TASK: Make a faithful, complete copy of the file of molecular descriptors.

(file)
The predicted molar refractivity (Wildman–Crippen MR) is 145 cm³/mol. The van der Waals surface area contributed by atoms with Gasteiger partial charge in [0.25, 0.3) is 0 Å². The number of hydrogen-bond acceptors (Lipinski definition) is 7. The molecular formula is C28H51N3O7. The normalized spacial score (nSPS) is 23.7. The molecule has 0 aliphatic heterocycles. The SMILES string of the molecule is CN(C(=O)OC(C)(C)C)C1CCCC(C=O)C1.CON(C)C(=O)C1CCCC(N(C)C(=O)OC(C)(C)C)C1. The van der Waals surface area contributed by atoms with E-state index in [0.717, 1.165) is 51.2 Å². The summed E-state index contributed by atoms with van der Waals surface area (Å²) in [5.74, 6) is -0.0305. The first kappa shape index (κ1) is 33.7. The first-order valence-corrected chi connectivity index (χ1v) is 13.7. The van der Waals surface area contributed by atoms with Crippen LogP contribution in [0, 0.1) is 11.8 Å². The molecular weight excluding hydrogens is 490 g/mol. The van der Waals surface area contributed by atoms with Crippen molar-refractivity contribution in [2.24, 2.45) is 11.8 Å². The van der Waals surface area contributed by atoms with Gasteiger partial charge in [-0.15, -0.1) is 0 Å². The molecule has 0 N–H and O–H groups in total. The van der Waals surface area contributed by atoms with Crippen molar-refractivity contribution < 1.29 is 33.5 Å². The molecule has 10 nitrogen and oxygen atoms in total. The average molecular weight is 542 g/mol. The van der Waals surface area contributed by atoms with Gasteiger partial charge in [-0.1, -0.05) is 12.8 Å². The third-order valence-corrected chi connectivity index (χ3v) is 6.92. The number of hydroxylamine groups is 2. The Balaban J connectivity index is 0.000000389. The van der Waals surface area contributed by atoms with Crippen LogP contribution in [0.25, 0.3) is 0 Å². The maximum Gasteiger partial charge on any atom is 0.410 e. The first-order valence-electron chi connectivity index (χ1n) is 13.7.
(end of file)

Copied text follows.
The predicted molar refractivity (Wildman–Crippen MR) is 145 cm³/mol. The van der Waals surface area contributed by atoms with Gasteiger partial charge in [0.25, 0.3) is 0 Å². The number of hydrogen-bond acceptors (Lipinski definition) is 7. The molecular formula is C28H51N3O7. The normalized spacial score (nSPS) is 23.7. The molecule has 0 aliphatic heterocycles. The SMILES string of the molecule is CN(C(=O)OC(C)(C)C)C1CCCC(C=O)C1.CON(C)C(=O)C1CCCC(N(C)C(=O)OC(C)(C)C)C1. The van der Waals surface area contributed by atoms with E-state index in [0.717, 1.165) is 51.2 Å². The summed E-state index contributed by atoms with van der Waals surface area (Å²) in [5.74, 6) is -0.0305. The first kappa shape index (κ1) is 33.7. The first-order valence-corrected chi connectivity index (χ1v) is 13.7. The van der Waals surface area contributed by atoms with Crippen LogP contribution in [0, 0.1) is 11.8 Å². The molecular weight excluding hydrogens is 490 g/mol. The van der Waals surface area contributed by atoms with Crippen molar-refractivity contribution in [2.24, 2.45) is 11.8 Å². The van der Waals surface area contributed by atoms with Gasteiger partial charge in [-0.15, -0.1) is 0 Å². The molecule has 0 N–H and O–H groups in total. The van der Waals surface area contributed by atoms with Crippen molar-refractivity contribution < 1.29 is 33.5 Å². The molecule has 10 nitrogen and oxygen atoms in total. The average molecular weight is 542 g/mol. The van der Waals surface area contributed by atoms with Gasteiger partial charge in [-0.1, -0.05) is 12.8 Å². The third-order valence-corrected chi connectivity index (χ3v) is 6.92. The number of hydroxylamine groups is 2. The Balaban J connectivity index is 0.000000389. The van der Waals surface area contributed by atoms with Crippen LogP contribution in [0.25, 0.3) is 0 Å². The maximum Gasteiger partial charge on any atom is 0.410 e. The first-order valence-electron chi connectivity index (χ1n) is 13.7.